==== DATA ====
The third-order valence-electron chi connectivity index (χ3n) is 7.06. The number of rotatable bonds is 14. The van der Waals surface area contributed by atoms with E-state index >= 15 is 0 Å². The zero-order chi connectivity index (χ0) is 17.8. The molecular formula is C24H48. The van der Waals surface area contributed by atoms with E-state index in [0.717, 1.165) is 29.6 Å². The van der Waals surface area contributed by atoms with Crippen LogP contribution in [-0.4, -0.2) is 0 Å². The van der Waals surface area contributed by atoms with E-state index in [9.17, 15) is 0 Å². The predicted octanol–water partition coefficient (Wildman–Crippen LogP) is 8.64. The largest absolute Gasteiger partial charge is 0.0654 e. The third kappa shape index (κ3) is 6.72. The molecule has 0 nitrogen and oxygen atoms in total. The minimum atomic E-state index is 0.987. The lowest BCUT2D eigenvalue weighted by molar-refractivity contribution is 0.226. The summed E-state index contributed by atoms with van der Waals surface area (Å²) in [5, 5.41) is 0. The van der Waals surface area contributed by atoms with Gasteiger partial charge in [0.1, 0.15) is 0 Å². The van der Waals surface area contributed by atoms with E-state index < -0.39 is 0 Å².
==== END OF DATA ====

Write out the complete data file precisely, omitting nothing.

The third-order valence-electron chi connectivity index (χ3n) is 7.06. The number of rotatable bonds is 14. The van der Waals surface area contributed by atoms with E-state index >= 15 is 0 Å². The zero-order chi connectivity index (χ0) is 17.8. The molecular formula is C24H48. The van der Waals surface area contributed by atoms with E-state index in [0.717, 1.165) is 29.6 Å². The van der Waals surface area contributed by atoms with Crippen LogP contribution in [-0.4, -0.2) is 0 Å². The van der Waals surface area contributed by atoms with E-state index in [9.17, 15) is 0 Å². The predicted octanol–water partition coefficient (Wildman–Crippen LogP) is 8.64. The largest absolute Gasteiger partial charge is 0.0654 e. The third kappa shape index (κ3) is 6.72. The molecule has 0 nitrogen and oxygen atoms in total. The minimum atomic E-state index is 0.987. The lowest BCUT2D eigenvalue weighted by molar-refractivity contribution is 0.226. The summed E-state index contributed by atoms with van der Waals surface area (Å²) in [5, 5.41) is 0. The van der Waals surface area contributed by atoms with Gasteiger partial charge in [0.1, 0.15) is 0 Å². The van der Waals surface area contributed by atoms with E-state index < -0.39 is 0 Å².